Israel Establishment of Settlements- Peace Hopes Shrink
In 1977, the Arabs felt insulted by the Israel’s right-wing Herut party resolution not to compromise on the boundaries of the land they had seized in 1967’s war hence they started establishing settlements in the entire land where Palestinians had been displaced (Kellerman, 1994). The hopes for peace started manifesting when Anwar Saddat, Egyptian president, in 1977 visited Israel. He was the first Arab leader to recognize the nationality of Israel. With the facilitation of US President Jimmy Carter, Saddat and Israel Prime Minister, Mencachem, met in Camp of David: Maryland to initiate a peace talk. They signed a peace deal in March 1979. From this Sinai was returned to Egypt. Arabic nations felt betrayed by Egypt which led to Saddat’s assassination in 1981. The hope for Middle East peace was diminished by the assassination (The Middle East and North Africa, 2004).
In 1982 the Israel army launched a raid against Lebanon with the intention of wiping the Palestinians gorillas that were based near Israel’s north boarder. Israel ended up pushing to Beirut expelling PLO from eh country. For cease fire it was agreed that PLO had to leave the country hence the Palestinians refugees were left defenseless. This made it possible for a massacre to the refugees by phalangists, Israel allies, which made the security minister Ariel Sharon to resign (Talhami, 2003).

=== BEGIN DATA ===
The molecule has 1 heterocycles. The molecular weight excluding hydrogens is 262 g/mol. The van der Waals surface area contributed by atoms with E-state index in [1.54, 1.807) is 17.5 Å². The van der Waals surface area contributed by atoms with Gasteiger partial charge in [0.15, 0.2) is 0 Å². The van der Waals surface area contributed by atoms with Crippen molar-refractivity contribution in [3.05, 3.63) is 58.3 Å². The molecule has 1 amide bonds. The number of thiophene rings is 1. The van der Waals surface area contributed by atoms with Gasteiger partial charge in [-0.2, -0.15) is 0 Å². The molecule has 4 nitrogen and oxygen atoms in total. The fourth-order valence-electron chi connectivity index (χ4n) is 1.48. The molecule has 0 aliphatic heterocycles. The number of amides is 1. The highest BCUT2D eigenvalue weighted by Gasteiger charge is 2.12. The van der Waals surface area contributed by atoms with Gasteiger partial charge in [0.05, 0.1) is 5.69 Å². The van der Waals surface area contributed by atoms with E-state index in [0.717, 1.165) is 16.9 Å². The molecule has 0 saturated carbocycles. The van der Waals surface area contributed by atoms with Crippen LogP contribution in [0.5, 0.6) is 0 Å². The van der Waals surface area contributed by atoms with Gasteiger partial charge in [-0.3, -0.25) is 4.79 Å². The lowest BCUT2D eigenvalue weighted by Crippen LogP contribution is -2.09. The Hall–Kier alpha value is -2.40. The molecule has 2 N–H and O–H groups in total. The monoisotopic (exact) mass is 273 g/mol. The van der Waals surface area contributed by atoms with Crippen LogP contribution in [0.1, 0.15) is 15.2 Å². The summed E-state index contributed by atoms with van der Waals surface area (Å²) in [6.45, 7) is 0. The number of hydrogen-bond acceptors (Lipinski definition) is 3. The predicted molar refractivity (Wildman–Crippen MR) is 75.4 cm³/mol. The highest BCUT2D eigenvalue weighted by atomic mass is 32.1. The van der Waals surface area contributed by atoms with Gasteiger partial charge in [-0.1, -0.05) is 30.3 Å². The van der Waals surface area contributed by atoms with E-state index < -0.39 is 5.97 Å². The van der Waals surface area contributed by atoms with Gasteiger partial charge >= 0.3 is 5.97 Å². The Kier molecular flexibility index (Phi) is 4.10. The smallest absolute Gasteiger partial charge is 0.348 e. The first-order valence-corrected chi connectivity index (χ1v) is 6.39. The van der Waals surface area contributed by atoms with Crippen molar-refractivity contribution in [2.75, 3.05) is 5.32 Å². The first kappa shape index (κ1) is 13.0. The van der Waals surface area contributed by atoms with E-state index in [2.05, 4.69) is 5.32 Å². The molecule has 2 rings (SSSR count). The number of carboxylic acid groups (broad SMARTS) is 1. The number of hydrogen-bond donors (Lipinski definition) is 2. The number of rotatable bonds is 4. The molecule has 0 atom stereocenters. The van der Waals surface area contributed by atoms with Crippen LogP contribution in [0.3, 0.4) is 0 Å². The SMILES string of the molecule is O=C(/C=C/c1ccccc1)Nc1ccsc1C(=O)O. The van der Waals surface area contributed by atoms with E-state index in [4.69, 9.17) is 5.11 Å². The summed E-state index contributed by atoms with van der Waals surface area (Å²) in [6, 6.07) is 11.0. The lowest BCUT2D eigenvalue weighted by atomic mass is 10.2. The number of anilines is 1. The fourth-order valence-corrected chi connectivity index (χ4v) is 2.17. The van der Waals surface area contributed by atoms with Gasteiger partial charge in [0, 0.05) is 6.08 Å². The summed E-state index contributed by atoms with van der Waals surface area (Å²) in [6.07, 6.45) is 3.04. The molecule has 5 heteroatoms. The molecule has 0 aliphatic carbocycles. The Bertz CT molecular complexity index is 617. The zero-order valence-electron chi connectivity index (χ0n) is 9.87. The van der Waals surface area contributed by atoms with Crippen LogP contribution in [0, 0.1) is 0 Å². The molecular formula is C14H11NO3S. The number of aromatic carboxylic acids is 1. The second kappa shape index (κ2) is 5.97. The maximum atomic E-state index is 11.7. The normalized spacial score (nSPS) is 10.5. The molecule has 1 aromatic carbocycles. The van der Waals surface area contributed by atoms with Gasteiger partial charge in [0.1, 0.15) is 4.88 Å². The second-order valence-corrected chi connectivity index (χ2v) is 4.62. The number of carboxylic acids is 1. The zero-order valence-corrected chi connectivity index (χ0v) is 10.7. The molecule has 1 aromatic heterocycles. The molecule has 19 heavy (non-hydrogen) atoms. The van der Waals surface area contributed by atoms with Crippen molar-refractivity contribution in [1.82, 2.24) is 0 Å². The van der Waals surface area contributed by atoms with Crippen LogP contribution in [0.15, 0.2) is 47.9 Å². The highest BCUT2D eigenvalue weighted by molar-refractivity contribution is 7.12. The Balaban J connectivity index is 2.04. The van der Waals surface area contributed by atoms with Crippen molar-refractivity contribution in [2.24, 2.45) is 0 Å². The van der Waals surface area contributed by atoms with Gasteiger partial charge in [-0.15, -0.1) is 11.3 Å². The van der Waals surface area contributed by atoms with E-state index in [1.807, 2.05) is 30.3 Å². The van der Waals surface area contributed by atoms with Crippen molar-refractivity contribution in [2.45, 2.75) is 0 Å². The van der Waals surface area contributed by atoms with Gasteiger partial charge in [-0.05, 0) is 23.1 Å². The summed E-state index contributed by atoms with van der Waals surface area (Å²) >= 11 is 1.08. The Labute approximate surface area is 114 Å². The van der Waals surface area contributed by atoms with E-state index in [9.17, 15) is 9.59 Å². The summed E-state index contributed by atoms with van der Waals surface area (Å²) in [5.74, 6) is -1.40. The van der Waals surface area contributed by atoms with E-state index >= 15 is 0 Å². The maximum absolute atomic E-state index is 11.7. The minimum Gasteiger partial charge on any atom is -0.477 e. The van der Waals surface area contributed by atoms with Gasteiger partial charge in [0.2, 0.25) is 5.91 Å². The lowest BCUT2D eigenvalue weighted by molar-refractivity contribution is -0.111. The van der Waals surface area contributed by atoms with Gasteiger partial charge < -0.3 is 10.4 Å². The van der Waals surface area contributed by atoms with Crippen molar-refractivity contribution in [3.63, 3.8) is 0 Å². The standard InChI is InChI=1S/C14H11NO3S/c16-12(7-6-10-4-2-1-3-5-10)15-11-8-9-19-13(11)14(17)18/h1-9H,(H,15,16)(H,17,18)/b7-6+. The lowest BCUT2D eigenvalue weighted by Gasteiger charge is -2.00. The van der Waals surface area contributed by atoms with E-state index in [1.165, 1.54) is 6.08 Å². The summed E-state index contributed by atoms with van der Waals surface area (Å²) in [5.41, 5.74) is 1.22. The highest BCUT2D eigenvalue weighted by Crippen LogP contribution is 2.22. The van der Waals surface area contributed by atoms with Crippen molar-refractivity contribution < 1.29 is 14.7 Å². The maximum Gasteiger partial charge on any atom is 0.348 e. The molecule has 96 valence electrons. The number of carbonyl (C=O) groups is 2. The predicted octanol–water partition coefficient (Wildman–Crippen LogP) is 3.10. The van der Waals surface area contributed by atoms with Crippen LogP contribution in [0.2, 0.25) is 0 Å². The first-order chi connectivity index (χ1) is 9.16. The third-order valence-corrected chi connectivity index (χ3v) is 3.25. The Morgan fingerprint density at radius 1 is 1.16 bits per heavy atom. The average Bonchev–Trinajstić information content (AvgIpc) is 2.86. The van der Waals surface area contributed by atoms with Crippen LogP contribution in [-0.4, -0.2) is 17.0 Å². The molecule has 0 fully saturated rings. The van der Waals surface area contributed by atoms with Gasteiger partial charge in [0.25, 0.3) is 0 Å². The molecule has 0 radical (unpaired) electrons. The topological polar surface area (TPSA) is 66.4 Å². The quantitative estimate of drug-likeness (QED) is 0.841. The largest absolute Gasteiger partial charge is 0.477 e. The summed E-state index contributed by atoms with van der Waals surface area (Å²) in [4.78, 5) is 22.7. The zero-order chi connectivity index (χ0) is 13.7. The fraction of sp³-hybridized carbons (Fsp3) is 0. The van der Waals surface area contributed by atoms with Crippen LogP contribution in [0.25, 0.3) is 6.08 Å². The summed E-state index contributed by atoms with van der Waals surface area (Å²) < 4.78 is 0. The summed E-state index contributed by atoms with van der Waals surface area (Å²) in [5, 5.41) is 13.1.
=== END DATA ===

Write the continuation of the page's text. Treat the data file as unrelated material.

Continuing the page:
The terrorist attacks continued until September 1995 when the Oslo II peace accords were signed in Egypt, also countersigned in Washington on 28th of the same month. Oslo II deal raised objection from both camps as the Israel religious leaders felt their land was given up and Palestinians did not appreciate it (Seliktar, 2009). This led to the assassination of Rabin on 4th November 1995. The hoped-for peace was crushed as conflict returned in to their full swing 1996 where Islamic militant groups carried out series of suicide bombings. The Hamas and Jihad groups vowed not to compromise on their religious rights. Netanyahu who had campaigned against the Oslo accords was in the forefront leading the Israelites to build settlements in the land in dispute. He facilitated the building of tunnel of “Architectural purposes” in the site where Al-Aqsa mosque was supposed to be (Ullian, 2008). He was pressured by US to restore 80% of Hebron.